"The fullest, most generous expression of champagne..."
The House in question turned down this theory, though; so in 1843 Krug founded — you’ve guessed it — the House of Krug. His founding dream was to create the fullest, most generous expression of champagne every single year: regardless of climactic variation. And that’s exactly what Krug’s Grand Cuvée is. It’s Krug’s signature champagne — and it’s made from scratch every single year, with no recipe.
So where does the music come in? Well, Olivier Krug recalls his father telling him that his role is similar to that of a conductor. When Oliver asked him why, he replied: “My mission, every year, is to recreate a music that was invented by Joseph Krug, your great great-great grandfather, in the 1840s. He wanted to create a type of champagne — and a type of music — that did not [yet] exist. A champagne that would not rely on waiting for a good generation of musicians, but [that] would offer the fullest music of champagne every single year.”
The music helps give a language to champagne that anyone — champagne experts and non-experts alike — can be fluent in, without even trying; and that’s exactly what Krug does. It opens up champagne — and champagne literacy. Music is the number one global language, after all.
“It’s talking about the way we describe our wines in the same way we describe musicians,” explains Champagne Ambassador Ethan Boroian. “Many people may not understand the vernacular used in wine — intensity, brightness, freshness — but if you talk about any kind of music, it’s much easier to understand. So it’s about using those analogies to communicate the real uniqueness of Krug, and what we’re trying to accomplish; of bringing all those musicians together to create something harmonious.”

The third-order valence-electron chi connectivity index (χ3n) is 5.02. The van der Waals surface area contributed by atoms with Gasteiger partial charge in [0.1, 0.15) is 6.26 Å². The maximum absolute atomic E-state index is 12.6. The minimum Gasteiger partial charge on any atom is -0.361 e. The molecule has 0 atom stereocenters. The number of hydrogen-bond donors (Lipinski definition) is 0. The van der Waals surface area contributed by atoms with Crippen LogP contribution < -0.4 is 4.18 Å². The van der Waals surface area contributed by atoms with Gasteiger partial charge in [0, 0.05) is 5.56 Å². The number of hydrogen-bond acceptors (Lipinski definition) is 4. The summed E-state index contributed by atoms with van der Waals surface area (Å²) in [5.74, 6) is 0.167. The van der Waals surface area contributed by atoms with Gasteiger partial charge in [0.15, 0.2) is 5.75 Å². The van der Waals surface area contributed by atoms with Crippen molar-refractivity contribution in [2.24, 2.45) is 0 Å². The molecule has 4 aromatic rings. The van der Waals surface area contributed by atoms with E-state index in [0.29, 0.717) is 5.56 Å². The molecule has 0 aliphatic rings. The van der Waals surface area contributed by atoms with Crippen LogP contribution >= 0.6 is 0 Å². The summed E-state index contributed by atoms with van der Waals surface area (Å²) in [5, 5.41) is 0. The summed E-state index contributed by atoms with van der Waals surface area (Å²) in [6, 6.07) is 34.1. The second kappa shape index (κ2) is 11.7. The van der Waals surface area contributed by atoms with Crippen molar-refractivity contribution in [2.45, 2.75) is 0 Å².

How it works is simple; Krug invites a team of musicians to the House, to taste the champagne and be given a ‘brief’, of sorts, on the various wines that have gone into making this particular champagne — and the musicians compose a “musical translation” of the bottle. Essentially, the brand is inviting a vast array of individual musicians — each year, the Cellar Master auditions 400 in total — to create the fullest expression of that specific champagne, taking into account each of the wines that’s gone into it.
That doesn’t mean the best musicians, necessarily; it doesn’t mean the loudest, or the most intense. Instead, Krug focuses on finding a harmony of instrumentalists. Not just three or four, either; to truly give a voice to Krug champagne, a vast multitude of different sounds, intensities and freshnesses is required.
The champagne and music pairing is an experience based on science — specifically, scientific collaborations between Krug and food scientist Charles Spence, of The Fat Duck fame — and Boroian describes a “lightbulb scientific moment”, when Krug realised that what you hear is intrinsically linked with what you’re tasting at that exact moment. “If you hear really harsh violins, you’ll pick up more on the chardonnay,” he points out. “If you hear more of the bass or the cello, you’ll pick up more on the Pinot Noir.”